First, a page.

File spoon-archives/habermas.archive/habermas_2000/habermas.0011, message 53


Date: Sun, 26 Nov 2000 04:15:19 +1100
Subject: Re: HAB: Third rock from the Sun


Hi again, Ken,

>> I'm happy to agree that understanding and agreement are immanent in
>>language
>- its telos, even.
>
>But this, then, appears to be the exact opposite of what Habermas intends. If
>the intention is to liberate human beings domination, does not this
>reading of
>language appear to be the complete colonization of language over our
>'natural'
>sensibilities and drives?

But human beings can't be usefully grasped as outside language, can they?
Language is of us, and, to a degree, we are of it.  We are naturally and
essentially languaged, for mine, so I can't take your point.

>The Other, in psychoanalysis, is fantasy, the very source of meaning. The
>rejoinder from a 'concrete' other wouldn't mean anything apart from our
>capacity to impose meaning on their symbolic utterances. And I agree, we
>can't
>just impose any meaning on them, meaning is attached, but not
>conclusively, to
>specific forms.

I must seem awfully dense, but I really don't see a problem.  Yes, we must
endow the symbols with meaning if communication is to occur, and, yes, we
must fill in gaps.  In themselves, these considerations do not do away with
understanding or agreement, do they?

>the Imaginary cannot be completley suspended since it constitutes the very
>>'foundation' of all possible meaning(s).

Well, it does if you define it as that with which we allocate meaning.  But
this imaginary is not altogether peculiar to the individual, is it?  We do
assume a background consensus, right down to the assumptions it is better
to be a 'bachelor' than a 'spinster', for instance.  And the process of
redeeming a validity claim is itself a clarifying process, no?  'That's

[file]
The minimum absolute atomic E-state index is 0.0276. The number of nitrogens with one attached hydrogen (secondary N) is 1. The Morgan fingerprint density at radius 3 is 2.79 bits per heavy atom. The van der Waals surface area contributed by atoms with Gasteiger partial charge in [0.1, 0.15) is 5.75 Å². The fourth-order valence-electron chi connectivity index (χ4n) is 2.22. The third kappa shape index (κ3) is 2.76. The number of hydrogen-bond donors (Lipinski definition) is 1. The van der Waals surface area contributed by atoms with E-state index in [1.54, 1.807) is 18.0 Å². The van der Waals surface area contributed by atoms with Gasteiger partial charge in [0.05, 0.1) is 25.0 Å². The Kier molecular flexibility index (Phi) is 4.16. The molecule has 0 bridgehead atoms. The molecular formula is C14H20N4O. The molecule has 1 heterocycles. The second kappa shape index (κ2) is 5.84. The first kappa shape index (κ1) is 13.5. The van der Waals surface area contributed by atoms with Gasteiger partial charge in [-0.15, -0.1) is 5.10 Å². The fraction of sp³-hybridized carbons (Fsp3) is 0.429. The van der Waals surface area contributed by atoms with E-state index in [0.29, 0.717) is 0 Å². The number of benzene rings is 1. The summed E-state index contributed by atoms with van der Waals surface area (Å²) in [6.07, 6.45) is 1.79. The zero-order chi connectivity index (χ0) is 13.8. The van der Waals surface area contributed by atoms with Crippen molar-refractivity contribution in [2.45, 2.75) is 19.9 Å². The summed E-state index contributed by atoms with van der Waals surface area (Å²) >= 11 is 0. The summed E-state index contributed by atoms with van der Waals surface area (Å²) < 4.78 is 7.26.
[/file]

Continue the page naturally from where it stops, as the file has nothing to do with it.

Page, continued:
it!' is meaningful only in a context, and its enunciator assumes that
context is shared, else she can expect the question 'what's "it"?'.

>In other words: we can only understand what we have already imagined,
>which >isn't to say that our Imaginary is fixed, it moves and shifts, but
>at some >point there is a limit.

Well, yes and no.  The imaginary (if I grasp your meaning) must be moved
and shifted by every communicative episode, no?  Indeed is it not precisely
the product of these?  You have imagined enough to understand, when I tell
you, that the hamlet of Sutton is twenty kilometres north of Canberra.  If
you believe that (and I recommend you do), your imaginary is a tad
transformed, no? You now have associations in place to help you endow with
meaning the proposition that Gundaroo is twice as far from Canberra as
Sutton is.  Your 'imaginary' probably has Sutton half way between Canberra
and Gundaroo.  But you'd be aware, in the unlikely event this mattered to
you, that you should ask to be sure, though (it is, btw).  And even then
you wouldn't have the whole picture.  Gundaroo is more west of Sutton than
north.  So, yeah, this can go on and on.  But you don't expect to
understand everything, do you?  Surely there comes a point when you say 'I
understand enough to agree/disagree/make common cause (or whatever)'.  At
any rate, you've a schema for this part of the Southern Highlands of New
South Wales you didn't have a minute ago.  Or do you mean something less
obvious than that?  It's late, and I'm flagging fast.

>The association of communicative satisfaction with consensus is precisely my
>problem. To put it another way, maybe we agree to something not necessarily
>because we understand everything about it, but, perhaps, because we're
>tired of
>talking.

Sure.  But the consensus effectively comes about, whatever your part in it,
and whatever your motivations.  I do not share all the bits'n'pieces of my
community's background consensus, but it is necessary for me to have an
inkling of 'em.  I'd more easily call a man ugly than a woman, and a woman
a bad driver than a man.  I don't go along with that in theory, but it's
advisable in practice, unless I want to invoke it for purposes of
emancipatory discourse, in which case I realise I have to be careful about
it.  And yeah, I'm too tired right now ...

I suspect I've just wasted everyone's time, but I really do wonder at the
efficacy of all this Lacanian abstraction.  What am I missing here?

Cheers,
Rob.




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